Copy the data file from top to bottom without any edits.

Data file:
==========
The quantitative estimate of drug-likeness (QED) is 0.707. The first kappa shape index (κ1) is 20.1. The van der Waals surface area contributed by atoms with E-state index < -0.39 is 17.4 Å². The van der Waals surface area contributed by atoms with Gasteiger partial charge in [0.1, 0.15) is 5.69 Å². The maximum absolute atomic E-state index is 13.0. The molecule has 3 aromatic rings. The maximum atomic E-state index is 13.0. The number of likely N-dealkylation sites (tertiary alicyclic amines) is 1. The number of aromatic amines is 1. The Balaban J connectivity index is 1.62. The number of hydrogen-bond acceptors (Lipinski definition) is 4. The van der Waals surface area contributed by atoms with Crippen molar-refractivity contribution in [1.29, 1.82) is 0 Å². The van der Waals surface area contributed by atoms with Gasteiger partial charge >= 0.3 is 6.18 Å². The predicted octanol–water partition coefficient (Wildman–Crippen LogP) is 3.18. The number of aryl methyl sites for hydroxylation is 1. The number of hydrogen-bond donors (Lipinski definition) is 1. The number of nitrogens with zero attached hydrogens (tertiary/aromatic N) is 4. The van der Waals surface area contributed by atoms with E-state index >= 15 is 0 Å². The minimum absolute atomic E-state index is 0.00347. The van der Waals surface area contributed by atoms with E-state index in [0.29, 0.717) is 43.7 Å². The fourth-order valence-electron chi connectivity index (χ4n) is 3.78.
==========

The quantitative estimate of drug-likeness (QED) is 0.707. The first kappa shape index (κ1) is 20.1. The van der Waals surface area contributed by atoms with E-state index < -0.39 is 17.4 Å². The van der Waals surface area contributed by atoms with Gasteiger partial charge in [0.1, 0.15) is 5.69 Å². The maximum absolute atomic E-state index is 13.0. The molecule has 3 aromatic rings. The maximum atomic E-state index is 13.0. The number of likely N-dealkylation sites (tertiary alicyclic amines) is 1. The number of aromatic amines is 1. The Balaban J connectivity index is 1.62. The number of hydrogen-bond acceptors (Lipinski definition) is 4. The van der Waals surface area contributed by atoms with Crippen molar-refractivity contribution in [1.29, 1.82) is 0 Å². The van der Waals surface area contributed by atoms with Gasteiger partial charge >= 0.3 is 6.18 Å². The predicted octanol–water partition coefficient (Wildman–Crippen LogP) is 3.18. The number of aryl methyl sites for hydroxylation is 1. The number of hydrogen-bond donors (Lipinski definition) is 1. The number of nitrogens with zero attached hydrogens (tertiary/aromatic N) is 4. The van der Waals surface area contributed by atoms with E-state index >= 15 is 0 Å². The minimum absolute atomic E-state index is 0.00347. The van der Waals surface area contributed by atoms with E-state index in [0.29, 0.717) is 43.7 Å². The fourth-order valence-electron chi connectivity index (χ4n) is 3.78.